Age causes decreased ability across a broad front, affecting everything from sleep loss, sight, hearing, short-term memory, motor skills, problem solving, division of attention, monitoring skills and a range of other cognitive functions. These losses of function happen at different times in different people. Some of these losses are attenuated by pilot experience, some are not.

Among academics and regulators concerned with aging pilots, there is discussion of using "functional age" as determined by testing in place of chronological age, but there is no agreement on what is an acceptable level of pilot performance, nor a reliable way to measure this level. One need only look at the history of the age 60 rule in airlines to see how difficult and sensitive the issue of pilot age is.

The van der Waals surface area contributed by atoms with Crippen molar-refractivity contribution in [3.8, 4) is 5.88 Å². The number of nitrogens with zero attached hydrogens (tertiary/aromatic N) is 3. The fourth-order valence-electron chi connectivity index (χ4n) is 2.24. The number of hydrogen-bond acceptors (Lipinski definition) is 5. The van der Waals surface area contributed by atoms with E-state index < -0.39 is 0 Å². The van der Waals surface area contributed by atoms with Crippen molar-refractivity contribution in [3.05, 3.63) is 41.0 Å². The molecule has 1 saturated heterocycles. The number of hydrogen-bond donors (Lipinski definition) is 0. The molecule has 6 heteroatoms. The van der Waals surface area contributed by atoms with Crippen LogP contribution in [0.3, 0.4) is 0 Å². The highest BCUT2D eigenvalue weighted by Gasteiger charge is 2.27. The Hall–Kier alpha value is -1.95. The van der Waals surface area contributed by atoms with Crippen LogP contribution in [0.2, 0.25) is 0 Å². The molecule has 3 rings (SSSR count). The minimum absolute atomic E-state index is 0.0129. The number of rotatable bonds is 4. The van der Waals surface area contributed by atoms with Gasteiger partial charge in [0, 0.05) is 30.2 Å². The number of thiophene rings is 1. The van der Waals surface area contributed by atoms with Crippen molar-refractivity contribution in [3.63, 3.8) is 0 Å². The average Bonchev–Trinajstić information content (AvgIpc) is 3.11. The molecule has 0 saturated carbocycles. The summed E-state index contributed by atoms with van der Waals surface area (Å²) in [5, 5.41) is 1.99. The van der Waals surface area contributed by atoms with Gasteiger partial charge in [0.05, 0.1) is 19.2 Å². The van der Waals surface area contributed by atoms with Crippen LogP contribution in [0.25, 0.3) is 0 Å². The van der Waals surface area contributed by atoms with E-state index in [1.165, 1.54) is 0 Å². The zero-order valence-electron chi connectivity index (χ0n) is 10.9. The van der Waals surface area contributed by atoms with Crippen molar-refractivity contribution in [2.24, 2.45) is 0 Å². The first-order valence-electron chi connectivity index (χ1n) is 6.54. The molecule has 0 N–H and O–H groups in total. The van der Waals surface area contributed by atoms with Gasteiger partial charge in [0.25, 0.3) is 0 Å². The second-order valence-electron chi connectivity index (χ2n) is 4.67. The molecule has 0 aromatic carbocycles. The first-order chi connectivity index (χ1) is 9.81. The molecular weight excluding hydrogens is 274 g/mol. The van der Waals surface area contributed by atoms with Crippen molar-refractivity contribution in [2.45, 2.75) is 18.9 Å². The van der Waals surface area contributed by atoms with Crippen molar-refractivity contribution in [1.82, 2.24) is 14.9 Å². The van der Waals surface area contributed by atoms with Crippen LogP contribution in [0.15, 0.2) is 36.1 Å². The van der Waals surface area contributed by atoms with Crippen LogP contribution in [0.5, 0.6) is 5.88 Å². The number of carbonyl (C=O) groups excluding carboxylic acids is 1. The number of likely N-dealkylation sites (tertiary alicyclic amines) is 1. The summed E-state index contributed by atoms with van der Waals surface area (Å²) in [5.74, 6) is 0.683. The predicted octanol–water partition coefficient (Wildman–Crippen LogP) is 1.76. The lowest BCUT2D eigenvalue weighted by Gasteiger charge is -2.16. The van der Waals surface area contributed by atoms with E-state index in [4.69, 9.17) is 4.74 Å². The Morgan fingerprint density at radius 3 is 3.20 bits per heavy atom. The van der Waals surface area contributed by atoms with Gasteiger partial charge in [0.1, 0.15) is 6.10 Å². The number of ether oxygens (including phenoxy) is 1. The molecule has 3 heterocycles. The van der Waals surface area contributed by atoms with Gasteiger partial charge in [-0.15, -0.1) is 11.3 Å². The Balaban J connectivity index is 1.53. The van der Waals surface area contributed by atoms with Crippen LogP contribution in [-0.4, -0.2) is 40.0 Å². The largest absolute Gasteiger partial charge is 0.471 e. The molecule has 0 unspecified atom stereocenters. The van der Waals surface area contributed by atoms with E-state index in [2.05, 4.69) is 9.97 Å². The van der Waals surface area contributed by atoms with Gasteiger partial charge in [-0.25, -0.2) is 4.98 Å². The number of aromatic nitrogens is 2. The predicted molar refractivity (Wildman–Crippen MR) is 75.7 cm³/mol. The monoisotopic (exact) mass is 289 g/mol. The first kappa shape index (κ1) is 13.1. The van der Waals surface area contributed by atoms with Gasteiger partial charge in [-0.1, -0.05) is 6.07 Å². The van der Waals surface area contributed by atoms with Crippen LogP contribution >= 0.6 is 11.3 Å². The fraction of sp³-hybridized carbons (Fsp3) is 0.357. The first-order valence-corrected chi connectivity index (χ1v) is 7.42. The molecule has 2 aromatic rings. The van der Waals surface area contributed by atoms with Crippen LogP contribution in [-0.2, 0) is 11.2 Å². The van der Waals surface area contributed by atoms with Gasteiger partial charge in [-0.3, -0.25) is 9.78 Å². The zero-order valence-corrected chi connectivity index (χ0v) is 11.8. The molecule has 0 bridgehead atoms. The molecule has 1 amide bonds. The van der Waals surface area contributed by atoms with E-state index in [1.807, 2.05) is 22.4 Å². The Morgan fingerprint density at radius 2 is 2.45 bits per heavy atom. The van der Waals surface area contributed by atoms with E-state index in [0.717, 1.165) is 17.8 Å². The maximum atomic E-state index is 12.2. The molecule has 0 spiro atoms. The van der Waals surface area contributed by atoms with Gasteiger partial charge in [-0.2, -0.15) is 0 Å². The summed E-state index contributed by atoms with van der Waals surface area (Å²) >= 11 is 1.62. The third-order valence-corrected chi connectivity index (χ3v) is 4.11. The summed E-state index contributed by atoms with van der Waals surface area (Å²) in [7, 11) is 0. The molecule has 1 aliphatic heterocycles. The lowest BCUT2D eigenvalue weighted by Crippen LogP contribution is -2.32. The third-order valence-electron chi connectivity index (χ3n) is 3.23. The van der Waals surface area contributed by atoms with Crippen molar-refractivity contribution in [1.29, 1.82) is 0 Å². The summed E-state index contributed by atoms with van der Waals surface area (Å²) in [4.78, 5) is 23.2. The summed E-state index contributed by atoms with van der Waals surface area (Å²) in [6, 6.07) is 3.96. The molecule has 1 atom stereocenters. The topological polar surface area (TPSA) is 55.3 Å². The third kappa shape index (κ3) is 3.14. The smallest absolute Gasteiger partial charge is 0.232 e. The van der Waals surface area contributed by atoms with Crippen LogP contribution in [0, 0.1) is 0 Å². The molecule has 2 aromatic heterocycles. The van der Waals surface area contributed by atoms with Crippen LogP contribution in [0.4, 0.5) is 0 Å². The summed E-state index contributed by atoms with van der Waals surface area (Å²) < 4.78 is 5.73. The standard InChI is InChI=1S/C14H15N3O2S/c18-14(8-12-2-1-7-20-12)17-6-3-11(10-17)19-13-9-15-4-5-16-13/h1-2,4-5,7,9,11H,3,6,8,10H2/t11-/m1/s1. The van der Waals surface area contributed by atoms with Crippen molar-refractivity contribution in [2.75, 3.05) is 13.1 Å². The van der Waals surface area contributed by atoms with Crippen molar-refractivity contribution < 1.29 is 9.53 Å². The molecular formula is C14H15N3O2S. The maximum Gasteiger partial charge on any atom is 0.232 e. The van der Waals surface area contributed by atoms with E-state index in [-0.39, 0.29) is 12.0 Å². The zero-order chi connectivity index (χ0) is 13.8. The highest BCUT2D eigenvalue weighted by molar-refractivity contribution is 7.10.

Still, insurance underwriters know what you and I know: Some folks are fine flying at 75, and others should quit at 65. Some folks are fine in a fixed-gear single, but find themselves lost in a pressurized piston twin or a jet. And some folks who have been flying instruments through the dark and the clag for their entire flying lives are now much more comfortable on sunny days. At some point, age will diminish every pilot's ability to act as a pilot. For some, the symptoms are obvious. Sometimes it's easy to spot these pilots on the radio frequency but for others, the symptoms of declining skills are far more subtle.

The Magic Number


We last looked at the issue of aging pilots 10 years ago, and some things have changed while others have not.  The entire question of aging pilots remains extremely sensitive, and although we spoke to representatives of most of the major GA insurers, not one wished to be quoted or named. But all were willing to talk to us, and most seemed quite open about how they approached the issue of older pilots.